Jonah

Background

 

The only Old Testament reference to Jonah outside of the book bearing his name is found in 2 Kings 14:25 (read 14:23-29).  From this passage one finds that Jonah was an actively involved prophet during the time of Jeroboam II, king of Israel from approximately 793 to 753 B.C.  His father’s name was Amittai.  He was from the city of Gath-hepher, which is located about four miles north of Nazareth.

 

There are several things unique to the book of Jonah.  Some examples would include (1) that the setting is mostly outside of Palestine, in Nineveh and on the Mediterranean Sea. Interestingly, (2) Jonah is the only Old Testament character who is mentioned as sailing on the Mediterranean.  (3) His preaching is to non-Jews.  (4) A significant amount of the book deals with miraculous events such as the storm, the ceasing of the storm, the great fish, keeping Jonah alive in the belly of the fish for three days and nights, vomiting Jonah onto the shore and the plant growing overnight.

 

The city of Nineveh plays an important role in the book. It served as capitol of Assyria for several kings and is located along the east bank of the Tigris River about 500 miles northeast of Palestine.  The location is across the river from present day Mosul, Iraq and about 250 miles north of Baghdad.  It was an ancient city.  It is mentioned in Genesis 10:7-11 as one of the cities built by the grandson of Ham (Nimrod).  It was a large city.  Jonah describes it as taking three days to walk across it (Jonah 3:3).  God said it contained “more than 120,000 persons who do not know their right hand from their left” (Jonah 4:11).  This is usually taken to mean infants and young children.  Many estimate its population would have been upwards of a half million people.

 

The city of Tarshish was the city that Jonah was attempting to reach when he was thrown overboard.  It is mentioned in 1 Kings 10:22 as the source of much of the gold, silver and Ivory which King Solomon had.  Most scholars believe that it was located in Spain.  If so, Jonah was headed 2000 miles in the opposite direction from where Jehovah had instructed him to go.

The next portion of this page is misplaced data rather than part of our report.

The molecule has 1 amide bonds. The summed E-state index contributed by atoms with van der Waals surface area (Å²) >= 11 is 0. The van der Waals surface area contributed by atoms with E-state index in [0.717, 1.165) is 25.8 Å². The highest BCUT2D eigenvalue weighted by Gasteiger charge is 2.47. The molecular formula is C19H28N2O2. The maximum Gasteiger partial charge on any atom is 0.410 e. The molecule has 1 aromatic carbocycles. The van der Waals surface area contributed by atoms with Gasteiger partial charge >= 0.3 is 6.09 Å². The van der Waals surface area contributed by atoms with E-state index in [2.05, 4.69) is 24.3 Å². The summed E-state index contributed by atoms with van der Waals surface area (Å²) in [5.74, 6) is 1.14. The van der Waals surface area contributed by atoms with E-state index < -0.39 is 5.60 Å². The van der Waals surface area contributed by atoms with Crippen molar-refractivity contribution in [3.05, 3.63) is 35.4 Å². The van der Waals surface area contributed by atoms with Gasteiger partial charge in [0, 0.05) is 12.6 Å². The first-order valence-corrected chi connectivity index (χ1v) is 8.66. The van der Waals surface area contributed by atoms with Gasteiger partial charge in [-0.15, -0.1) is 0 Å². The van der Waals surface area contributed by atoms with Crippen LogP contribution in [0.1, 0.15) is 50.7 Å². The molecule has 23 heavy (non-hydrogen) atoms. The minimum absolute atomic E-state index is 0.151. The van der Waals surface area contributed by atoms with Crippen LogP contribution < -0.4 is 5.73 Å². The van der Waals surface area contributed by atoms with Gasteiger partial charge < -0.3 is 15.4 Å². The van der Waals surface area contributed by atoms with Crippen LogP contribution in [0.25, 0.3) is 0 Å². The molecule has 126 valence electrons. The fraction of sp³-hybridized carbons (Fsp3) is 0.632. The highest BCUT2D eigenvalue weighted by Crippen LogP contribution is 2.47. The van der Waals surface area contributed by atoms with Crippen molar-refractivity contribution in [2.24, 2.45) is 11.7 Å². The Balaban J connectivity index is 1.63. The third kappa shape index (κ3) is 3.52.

A great deal has been made of what swallowed Jonah.  Jonah calls it “a great fish” (Jonah 1:17) and just plain “fish” (Jonah 2:1 and 10).  It is mentioned in Matthew 12:40 and was translated as “whale” by the King James, American Standard and Revised Standard Bibles.  Comparisons with other translations will show “great fish” (ESV, NKJV and others), “huge fish” (NIV and others) and “sea monster” (NASB).  The Hebrew word that is used (dag) signifies “fish” and the Greek word used (Kvvvhtous) signifies “sea monster.”  Whatever it was, it was “appointed” and specifically prepared by Jehovah for the purpose of swallowing Jonah and keeping him alive for a period of three days and three nights (Jonah 1:17).  This must be seen as one of the miracles found in the book of Jonah. 

 

 

Outline

 

I.               Running from God – Chapter 1

II.             Running to God – Chapter 2

III.            Running with God – Chapter 3

IV.         Running ahead of God – Chapter 4

 

OR

 

I.               Jonah, the sinner: Escaping from God – Chapter 1

II.             Jonah, the convert: Returning to God – Chapter 2

III.            Jonah, the evangelist: Preaching for God – Chapter 3

IV.         Jonah, the student: Learning from God – Chapter 4

 

 

The Message

 

The book of Jonah can thus be considered an autobiography because it is Jonah’s telling of an event in his life that takes place over a period of time. In the book, little attention is given to his preaching.  Jonah summarizes his message in eight words: “Yet forty days, and Nineveh shall be overthrown” (Jonah 3:4).  Of course, based on the reaction of the people, he obviously preached much more.  

 

 

Lessons From Jonah

 

·      God is at work in His world.

·      One cannot flee far enough to escape from God.  God’s omnipresence is confirmed.

·      Although God had selected the nation of Israel to be his chosen people, he was still concerned about the rest of the world.

·      God’s justice and mercy: although God will not disregard sin, he is merciful to those who repent.

·      When faced with overwhelming trouble, Jonah remembered and quoted the Psalms (check your Bible’s cross references for Jonah chapter 2: Psalm 3:4, 120:1, 118:5, 88:6-7, 31:22, etc.) and prayed.  This is a good lesson for us in times of trouble (see Psalm 46:1 – “God is our refuge and strength, a very present help in trouble”).

·      God can and will change His mind when we show good faith.  Many times prophecy is found to be conditional.

·      It is easy to become concerned with the insignificant (the plant) and forget about the significant (the people of Nineveh).  Cf. Luke 10:38-42 Martha and Mary.  

 

New Testament Use of Jonah

 

There are three occasions when Jonah is mentioned in the New Testament.  Each time is by Jesus.  They are Matthew 12:38-41, Matthew 16:4 and Luke 11:29-32.  Jesus uses Jonah as the basis of two important lessons: (1) just as Jonah was in the belly of the great fish for three days and nights, Jesus would be in the heart of the earth for three days and three nights and (2) the men of Nineveh will rise up at the judgment and condemn the generation alive at the time of Christ because “something greater than Jonah” had come and they had not repented. 


Go to Jonah Study Sheet

 

 

 

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